Catholic Care angry at cost of Charity Tribunal case

Adoption charity doubts that it is quicker and cheaper than the High Court

The charity that had its appeal rejected by the Charity Tribunal in its first final ruling last week has complained about the cost of mounting the case.

Mark Wiggin, chief executive of Catholic Care, said the tribunal had not lived up to its billing as a quicker and cheaper appeal route than the High Court. He said the charity needed two barristers and five solicitors to deal with a case that became even more complex when the Equality and Human Rights Commission was permitted to intervene. "The costs are prohibitive for most people; it has made a big dent in our reserves," he told Third Sector.

Catholic Care (Diocese of Leeds) wanted to use an exemption in the Equality Act (Sexual Orientation) Regulations 2007 that allows charities to discriminate if their constitutions permit it. The tribunal upheld the commission's rejection of the charity's application to change its objects so that its adoption arm could exclude gay couples from adopting.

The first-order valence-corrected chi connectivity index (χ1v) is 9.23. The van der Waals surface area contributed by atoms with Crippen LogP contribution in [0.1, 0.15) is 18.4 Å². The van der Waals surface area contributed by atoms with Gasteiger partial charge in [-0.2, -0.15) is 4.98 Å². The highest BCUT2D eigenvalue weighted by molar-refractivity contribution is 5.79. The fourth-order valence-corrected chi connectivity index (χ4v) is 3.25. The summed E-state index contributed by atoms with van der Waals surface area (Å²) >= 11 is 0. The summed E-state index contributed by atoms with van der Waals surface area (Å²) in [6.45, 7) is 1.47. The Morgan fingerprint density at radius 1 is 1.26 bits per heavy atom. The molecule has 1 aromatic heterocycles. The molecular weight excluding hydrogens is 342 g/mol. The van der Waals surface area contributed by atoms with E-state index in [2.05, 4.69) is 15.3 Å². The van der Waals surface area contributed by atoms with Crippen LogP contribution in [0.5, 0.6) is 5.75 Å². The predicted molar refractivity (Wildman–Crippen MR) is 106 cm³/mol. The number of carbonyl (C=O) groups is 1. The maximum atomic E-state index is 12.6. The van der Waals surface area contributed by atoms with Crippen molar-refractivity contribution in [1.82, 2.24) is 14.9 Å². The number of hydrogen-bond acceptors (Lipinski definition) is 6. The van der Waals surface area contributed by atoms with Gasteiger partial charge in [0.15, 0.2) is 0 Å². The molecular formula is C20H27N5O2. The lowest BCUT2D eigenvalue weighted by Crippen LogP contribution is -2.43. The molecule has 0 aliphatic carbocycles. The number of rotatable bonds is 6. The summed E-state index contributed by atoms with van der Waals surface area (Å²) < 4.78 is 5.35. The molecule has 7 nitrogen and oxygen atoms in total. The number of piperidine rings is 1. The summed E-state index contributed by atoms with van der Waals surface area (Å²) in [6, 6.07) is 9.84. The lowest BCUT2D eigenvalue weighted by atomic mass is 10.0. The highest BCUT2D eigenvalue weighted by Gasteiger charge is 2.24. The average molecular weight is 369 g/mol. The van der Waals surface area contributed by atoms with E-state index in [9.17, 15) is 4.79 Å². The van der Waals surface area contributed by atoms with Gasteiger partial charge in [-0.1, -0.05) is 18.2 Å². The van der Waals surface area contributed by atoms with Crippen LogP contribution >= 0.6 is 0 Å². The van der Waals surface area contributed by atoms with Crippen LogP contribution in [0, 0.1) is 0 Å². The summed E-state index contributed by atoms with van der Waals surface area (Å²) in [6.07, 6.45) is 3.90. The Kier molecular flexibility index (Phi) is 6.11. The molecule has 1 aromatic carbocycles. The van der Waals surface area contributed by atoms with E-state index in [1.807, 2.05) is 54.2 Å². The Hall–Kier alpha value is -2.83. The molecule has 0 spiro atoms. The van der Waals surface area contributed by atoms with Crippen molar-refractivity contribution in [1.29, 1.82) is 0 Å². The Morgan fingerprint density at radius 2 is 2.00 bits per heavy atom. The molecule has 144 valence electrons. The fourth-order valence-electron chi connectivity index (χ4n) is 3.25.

The tribunal had rejected the commission's reasoning at a preliminary ruling in March. Although the commission's decision has been confirmed, it is still considering an appeal against that preliminary judgement.

The case took 25 weeks, which is within the tribunal's target of 30 weeks. But Catholic Care's solicitor, Benjamin James of Bircham Dyson Bell, said it could have been much quicker.

"The tribunal is resourced for 50 cases a year, but there were only two before it at the time, which makes it hard to understand why there were such considerable delays," he said.

He said the charity had several grounds for an appeal to the High Court because the ruling had not addressed a number of key points made by its barrister.

Charity lawyer and Liberal Democrat peer Andrew Phillips, who was a prime mover behind failed attempts to insert a clause into the Charities Act 2006 establishing a 'suitor's fund' to help charities meet the costs of using the tribunal, said the high cost was totally predictable. "You are as much in the hands of lawyers as you would be in the High Court," he said.

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